A Response to Dr Gawande

Dr. Atul Gawande's article in the New Yorker, "Slow Ideas"  has been spreading like wildfire on Facebook and elsewhere in the birth world. Everyone likes his ideas about woman-to-woman communicating and grassroots movements and bringing change one woman and baby at a time.

I read the article and I had serious problems with the language, first of all, but also with the overall set of assumptions about how "we" care for women and their unborn or newborn babies. 

Here are my thoughts:

Why did Ibu Robin Lim win the CNN Hero of the Year award in 2011? 

Ibu Robin has been working for nearly twenty years in Indonesia, offering free maternity care to women who would otherwise be giving birth at home, in unsanitary conditions, and possibly without attendance. She is on excellent terms with the hospitals in her area, and has single-handedly changed the face of childbirth in Indonesia.

While the goals of the Better-Birth Project are laudable, the inconsistencies in Dr. Gawande’s approach to better childbirth practices need to be addressed. First, there are several simple facts that are misrepresented in his article (“Slow Ideas”, July 29, 2013). For example, it is simply not true that “many babies cannot take their first breath without assistance”.  About 10% of newborns need assistance with their first breath, and around 1 to 2 percent need resuscitation ("Most newly born babies are vigorous. Only about 10% require some kind of assistance and only 1% need major resuscitative measures (intubation, chest compressions, and/or medications) to survive". Textbook of Neonatal Resuscitation, 6th edition, American Academy of Pediatrics, p. 39).

Secondly, serious obstetric emergencies, such as shoulder dystocia (rare and potentially fatal, and often unpredictable), are lumped together with common phenomena such as a cord around the neck (around 30% of neonates are born through a nuchal cord). This speaks of an approach to childbirth that is steeped in the western belief that childbirth is an emergency that must be prevented.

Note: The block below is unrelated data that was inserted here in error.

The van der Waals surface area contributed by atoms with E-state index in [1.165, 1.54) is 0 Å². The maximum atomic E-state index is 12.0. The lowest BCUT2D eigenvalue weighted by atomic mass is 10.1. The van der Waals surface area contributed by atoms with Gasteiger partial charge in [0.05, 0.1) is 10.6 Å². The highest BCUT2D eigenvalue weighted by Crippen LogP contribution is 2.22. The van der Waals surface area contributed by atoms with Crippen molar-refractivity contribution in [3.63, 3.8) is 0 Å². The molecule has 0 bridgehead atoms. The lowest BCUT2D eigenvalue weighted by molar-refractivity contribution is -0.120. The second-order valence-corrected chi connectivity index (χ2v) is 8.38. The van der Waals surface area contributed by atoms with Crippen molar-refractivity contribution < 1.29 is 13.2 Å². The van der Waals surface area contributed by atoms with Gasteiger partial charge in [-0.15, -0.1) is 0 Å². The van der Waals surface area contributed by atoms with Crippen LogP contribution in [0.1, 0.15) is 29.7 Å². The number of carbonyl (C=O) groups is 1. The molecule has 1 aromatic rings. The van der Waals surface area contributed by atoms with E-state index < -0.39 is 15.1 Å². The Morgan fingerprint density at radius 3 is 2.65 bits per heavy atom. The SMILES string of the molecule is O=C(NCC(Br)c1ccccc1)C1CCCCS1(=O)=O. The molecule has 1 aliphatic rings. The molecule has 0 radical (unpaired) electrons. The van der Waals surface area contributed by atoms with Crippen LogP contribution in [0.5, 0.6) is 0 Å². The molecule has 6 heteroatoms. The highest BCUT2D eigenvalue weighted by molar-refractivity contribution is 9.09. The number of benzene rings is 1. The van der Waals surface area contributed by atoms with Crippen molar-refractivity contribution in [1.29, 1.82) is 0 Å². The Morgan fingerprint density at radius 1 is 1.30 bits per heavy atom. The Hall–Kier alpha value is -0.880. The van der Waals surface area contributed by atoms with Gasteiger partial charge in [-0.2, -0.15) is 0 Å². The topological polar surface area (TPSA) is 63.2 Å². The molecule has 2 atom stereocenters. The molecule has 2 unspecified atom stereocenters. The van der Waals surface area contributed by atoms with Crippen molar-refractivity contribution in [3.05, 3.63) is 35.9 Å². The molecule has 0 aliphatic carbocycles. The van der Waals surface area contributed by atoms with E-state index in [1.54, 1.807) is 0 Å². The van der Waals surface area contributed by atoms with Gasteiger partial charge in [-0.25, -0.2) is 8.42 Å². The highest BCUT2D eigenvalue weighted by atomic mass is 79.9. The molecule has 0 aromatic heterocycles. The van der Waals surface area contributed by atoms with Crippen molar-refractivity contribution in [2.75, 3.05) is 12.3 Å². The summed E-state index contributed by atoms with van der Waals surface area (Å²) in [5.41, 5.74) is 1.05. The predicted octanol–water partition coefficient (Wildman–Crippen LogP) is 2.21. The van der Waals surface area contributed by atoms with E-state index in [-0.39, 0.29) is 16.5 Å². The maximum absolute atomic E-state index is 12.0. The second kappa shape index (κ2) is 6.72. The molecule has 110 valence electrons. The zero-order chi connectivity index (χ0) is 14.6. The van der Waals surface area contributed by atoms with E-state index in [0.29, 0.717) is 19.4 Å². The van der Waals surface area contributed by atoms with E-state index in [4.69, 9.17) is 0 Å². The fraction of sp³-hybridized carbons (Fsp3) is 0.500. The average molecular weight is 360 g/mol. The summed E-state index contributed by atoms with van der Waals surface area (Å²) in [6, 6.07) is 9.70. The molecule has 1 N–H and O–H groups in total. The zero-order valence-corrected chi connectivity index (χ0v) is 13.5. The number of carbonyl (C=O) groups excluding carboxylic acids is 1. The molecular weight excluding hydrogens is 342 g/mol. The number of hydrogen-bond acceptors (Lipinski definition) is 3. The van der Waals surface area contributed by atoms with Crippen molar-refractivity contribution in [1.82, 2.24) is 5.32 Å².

It is this approach that will not bode well for underdeveloped countries and their attempts to save mothers’ and babies’ lives. Dr. Gawande describes an effective program: women on the ground, moving from village to village, teaching simple practices that will help to save thousands, if not millions, of lives. But why stop there? Perhaps we can reduce the “twenty-nine basic recommended practices” to just ten. Actually, these 29 practices are only part of an initiative sponsored by the World Health Organization, that is studying the efficacy of a checklist in reducing infant/maternal mortality. It is not yet recommended practice, or even yet proven to be effective . "The formal trial began in 2012 to measure the impact of the Checklist on severe maternal and newborn harm ... Data collection is expected to begin in 2013 and will continue for a period of three years. It is estimated that the study will be completed by 2016."
(http://www.who.int/patientsafety/implementation/checklists/background_document.pdf p. 6 Retrieved Sept 3, 2012).

At the end of his article, Dr Gawande suggests that what made a difference, in one particular woman's life (she was a nurse), was that the expert who was making suggestions about how she could change her approach was friendly. "She was nice." A vision of maternity care that works is a vision that certainly reduces maternal/newborn mortality and morbidity. But it must also be a vision that includes respect for women and their babies, their families, and their culture and history.
(see http://www.whiteribbonalliance.org/WRA/assets/File/Final_RMC_Charter.pdf).

I believe that Dr. Gawande’s vision must be taken one step further, and that with just a little more courage and the kind of round-the-clock dedication that I have seen at Yayasan Bumi Sehat in Indonesia, we will start to see dramatic changes in maternity care around the world. We have to reduce the fear of childbirth, and the institutionalized fear of "untrained birth attendants". We can, instead, work with what we have - integrate ten or so better practices into the TBAs practice. Create better and more efficient, low-tech tools for TBAs to carry. Integrate the technology we DO have - mobile phones are used extensively all over the African continent, for example, and find creative ways to save lives. Reduce high-tech interventions. They don't work unless the infrastructure can support them.

Turn your held beliefs on their head: It is certainly a triumph of modern medicine that we can be vaccinated against tetanus. I always keep my vaccine up to date: the old lady who lived at our house in Italy years ago died from tetanus after being pricked by a rose! It is a horrible way to die, and once a wound has become infected, it is incurable.
Newborn tetanus kills babies, every day, in many countries in the world. The tetanus bacteria enters through the umbilical cord, either from unsterile equipment or unhygienic after care.

What if we didn't cut the cord? No wound! No tetanus!!!

Let's work together to find answers to this daily tragedy: mothers and babies deserve better. 


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